31 October 2007

The situation of Refugees in the Aegean

ROME, 31 October 2007 - On two fact-finding missions in July/August and in October 2007 representatives of the German ngo “Pro Asyl” and the “Greek Group of Lawyers for the Rights of Refugees and Migrants” examined the situation at the EU external border in the Aegean. The research findings are shocking. Serious human rights violations are taking place. The Greek coast guard systematically maltreats newly arrived refugees. It tries to block their boats and force them out of Greek territorial waters. Regardless of whether they survive or not, passengers are cast ashore on uninhabited islands or left to their fate on the open sea.

In one reported case on the Chios island, the degree of maltreatment amounted to torture (serious beating, mock execution, electric shocks, pushing a refugee’s head into a bucket full of water). The police detain all refugees and migrants on their arrival on the islands, including minors. This is in contravention of international law. Without exception, all new arrivals are placed under a deportation order, also in breach of international law. The detainees are left without any information about their rights and without legal counsel. All three of the detention camps visited by the delegation offer unacceptable living conditions. The circumstances of detention amount to degrading and inhuman treatment.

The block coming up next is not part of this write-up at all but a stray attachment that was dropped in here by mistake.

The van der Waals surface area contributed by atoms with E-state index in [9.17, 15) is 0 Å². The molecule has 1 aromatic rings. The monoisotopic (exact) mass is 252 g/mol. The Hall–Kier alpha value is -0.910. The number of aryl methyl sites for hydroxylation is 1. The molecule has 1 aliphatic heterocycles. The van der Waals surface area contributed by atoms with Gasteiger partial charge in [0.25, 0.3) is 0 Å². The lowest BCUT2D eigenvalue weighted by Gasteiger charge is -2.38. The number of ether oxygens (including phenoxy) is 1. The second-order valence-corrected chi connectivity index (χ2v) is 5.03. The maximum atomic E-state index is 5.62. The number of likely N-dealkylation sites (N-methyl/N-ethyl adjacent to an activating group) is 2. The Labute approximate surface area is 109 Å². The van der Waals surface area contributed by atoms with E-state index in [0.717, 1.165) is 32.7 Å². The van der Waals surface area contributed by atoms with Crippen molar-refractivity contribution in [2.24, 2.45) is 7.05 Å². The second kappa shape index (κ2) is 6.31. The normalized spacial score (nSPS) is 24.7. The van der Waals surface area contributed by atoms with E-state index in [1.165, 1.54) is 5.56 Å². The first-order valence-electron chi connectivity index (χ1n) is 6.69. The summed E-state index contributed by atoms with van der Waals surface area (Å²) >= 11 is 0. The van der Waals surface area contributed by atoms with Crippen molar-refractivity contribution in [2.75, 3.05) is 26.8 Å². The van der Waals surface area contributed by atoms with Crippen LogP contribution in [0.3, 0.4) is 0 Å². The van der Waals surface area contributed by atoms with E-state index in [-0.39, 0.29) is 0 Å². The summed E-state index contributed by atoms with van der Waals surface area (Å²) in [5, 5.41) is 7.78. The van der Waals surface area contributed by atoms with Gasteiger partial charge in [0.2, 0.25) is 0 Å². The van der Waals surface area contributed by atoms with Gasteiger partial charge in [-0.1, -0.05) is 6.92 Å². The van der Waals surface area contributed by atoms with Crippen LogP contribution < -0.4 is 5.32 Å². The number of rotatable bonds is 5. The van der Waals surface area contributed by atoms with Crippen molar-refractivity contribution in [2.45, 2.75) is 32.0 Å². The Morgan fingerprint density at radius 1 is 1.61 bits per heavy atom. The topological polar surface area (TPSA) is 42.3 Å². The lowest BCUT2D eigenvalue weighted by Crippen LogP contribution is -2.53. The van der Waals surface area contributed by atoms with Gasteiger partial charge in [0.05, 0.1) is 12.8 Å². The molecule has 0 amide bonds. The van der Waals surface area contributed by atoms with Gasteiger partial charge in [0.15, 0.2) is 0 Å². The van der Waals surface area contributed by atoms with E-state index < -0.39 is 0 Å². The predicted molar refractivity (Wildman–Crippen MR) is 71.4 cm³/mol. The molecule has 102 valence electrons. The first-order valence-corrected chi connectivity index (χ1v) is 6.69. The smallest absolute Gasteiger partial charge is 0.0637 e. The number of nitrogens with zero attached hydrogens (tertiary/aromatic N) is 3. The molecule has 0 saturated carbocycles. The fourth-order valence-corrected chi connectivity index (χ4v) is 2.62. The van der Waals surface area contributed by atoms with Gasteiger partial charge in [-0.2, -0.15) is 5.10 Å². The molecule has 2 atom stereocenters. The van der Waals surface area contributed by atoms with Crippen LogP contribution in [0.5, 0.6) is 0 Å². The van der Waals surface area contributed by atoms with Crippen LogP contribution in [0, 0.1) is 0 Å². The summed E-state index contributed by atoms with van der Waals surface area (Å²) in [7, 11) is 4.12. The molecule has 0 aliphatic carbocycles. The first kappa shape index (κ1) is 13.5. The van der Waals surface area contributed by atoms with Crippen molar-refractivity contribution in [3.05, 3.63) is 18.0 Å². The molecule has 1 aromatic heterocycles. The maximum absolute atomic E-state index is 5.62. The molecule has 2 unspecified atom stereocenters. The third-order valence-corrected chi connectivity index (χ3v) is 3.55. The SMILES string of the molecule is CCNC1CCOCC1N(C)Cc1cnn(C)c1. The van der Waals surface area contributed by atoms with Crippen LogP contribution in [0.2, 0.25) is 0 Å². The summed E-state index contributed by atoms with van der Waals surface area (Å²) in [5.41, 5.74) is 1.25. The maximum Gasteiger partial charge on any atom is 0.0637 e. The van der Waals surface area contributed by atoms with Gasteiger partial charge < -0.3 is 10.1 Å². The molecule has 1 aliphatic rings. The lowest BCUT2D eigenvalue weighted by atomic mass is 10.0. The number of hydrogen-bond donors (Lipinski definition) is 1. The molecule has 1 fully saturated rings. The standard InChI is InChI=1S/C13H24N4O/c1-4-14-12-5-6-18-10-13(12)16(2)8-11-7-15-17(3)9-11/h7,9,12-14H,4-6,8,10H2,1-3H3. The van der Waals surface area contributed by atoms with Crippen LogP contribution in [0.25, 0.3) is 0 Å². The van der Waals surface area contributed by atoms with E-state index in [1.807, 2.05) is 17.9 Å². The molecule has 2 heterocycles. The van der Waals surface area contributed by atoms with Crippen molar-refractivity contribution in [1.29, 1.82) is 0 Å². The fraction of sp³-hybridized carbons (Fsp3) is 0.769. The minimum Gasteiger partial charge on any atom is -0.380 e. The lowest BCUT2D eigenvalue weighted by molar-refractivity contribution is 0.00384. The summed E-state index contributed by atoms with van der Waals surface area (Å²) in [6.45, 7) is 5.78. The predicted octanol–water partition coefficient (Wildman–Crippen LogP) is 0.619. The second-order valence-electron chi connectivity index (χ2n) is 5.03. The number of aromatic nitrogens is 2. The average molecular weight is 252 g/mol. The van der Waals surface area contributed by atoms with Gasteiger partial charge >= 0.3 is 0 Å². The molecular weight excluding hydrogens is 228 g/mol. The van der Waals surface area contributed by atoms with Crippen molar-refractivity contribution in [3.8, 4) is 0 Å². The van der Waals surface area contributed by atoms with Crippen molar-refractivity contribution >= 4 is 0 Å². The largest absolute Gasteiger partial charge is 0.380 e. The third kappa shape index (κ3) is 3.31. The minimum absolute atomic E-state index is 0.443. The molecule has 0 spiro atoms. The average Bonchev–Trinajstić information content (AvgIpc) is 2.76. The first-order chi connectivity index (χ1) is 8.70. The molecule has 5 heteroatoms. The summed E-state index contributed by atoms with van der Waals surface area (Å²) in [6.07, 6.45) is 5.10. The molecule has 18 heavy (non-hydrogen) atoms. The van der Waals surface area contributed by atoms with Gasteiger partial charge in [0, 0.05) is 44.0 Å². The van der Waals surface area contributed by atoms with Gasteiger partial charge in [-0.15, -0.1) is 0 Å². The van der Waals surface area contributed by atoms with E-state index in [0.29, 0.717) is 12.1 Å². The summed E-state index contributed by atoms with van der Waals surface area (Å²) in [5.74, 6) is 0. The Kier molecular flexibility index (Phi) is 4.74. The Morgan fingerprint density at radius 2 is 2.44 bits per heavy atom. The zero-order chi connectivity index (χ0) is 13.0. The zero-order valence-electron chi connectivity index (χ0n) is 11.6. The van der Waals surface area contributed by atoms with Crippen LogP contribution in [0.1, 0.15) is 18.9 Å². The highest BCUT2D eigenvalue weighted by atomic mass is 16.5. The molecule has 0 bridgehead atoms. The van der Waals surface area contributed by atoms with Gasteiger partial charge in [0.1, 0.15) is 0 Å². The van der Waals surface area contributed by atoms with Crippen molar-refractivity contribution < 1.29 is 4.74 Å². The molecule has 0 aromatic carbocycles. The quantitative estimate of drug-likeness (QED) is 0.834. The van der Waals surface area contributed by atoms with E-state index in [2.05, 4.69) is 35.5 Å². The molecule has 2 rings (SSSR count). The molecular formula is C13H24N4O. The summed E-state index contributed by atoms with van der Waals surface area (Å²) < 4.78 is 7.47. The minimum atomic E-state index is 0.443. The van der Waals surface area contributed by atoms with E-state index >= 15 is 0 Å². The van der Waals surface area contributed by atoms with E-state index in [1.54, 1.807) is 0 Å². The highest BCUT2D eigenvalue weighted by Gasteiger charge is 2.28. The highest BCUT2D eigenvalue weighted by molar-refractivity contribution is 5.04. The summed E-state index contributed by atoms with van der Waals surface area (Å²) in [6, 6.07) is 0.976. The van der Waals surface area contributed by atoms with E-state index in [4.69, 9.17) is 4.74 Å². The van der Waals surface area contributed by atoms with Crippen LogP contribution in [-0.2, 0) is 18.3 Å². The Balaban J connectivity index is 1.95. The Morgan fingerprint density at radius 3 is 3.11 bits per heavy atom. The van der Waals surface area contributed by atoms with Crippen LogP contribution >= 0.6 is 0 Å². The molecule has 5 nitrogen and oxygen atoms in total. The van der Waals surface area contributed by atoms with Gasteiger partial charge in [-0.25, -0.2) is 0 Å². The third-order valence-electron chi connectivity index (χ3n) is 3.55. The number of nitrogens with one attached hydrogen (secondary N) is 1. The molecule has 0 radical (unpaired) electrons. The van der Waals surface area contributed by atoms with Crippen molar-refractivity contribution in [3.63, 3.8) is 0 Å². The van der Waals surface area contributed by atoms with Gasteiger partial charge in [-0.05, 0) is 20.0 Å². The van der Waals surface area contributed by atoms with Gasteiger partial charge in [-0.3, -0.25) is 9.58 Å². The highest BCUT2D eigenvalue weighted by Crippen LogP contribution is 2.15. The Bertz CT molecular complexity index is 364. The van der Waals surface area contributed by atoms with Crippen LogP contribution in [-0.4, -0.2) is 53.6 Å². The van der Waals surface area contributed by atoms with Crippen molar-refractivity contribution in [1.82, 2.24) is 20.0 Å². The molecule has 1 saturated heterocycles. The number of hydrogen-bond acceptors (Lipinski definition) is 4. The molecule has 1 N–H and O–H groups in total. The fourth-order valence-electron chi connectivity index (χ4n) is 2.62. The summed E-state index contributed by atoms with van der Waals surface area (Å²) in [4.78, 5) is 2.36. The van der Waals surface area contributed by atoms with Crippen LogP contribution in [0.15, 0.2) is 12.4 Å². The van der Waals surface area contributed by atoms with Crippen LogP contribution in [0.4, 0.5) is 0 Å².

The European Unionbears responsibility for what is happening there. Otherwise Europe is jeopardising its achievements in human rights development – of which it is rightly proud – at its very own borders. Pro Asyl and the Group of Lawyer for the Rights of Refugees and Migrants call upon European institutions to take immediate action in view of the blatant abuses and human rights violations in Greece. The European Commission, the European Parliament, the Council of Europe Commissioner for Human Rights, its Committee for the Prevention of Torture (CPT) and also the national governments of the EU member states cannot accept the gross violation of international law by one of their members. The practices of Greek border guards and the coast guard constitute a breach of the European Convention on Human Rights, the Geneva Convention on the Protection of Refugees and European directives. As long as the systematic practice of violating human rights is not halted and Greece has not introduced an appropriate system for receiving refugees it is irresponsible to return refugees to Greece in the framework of the Dublin II regulation establishing the competence for asylum procedures within the European Union.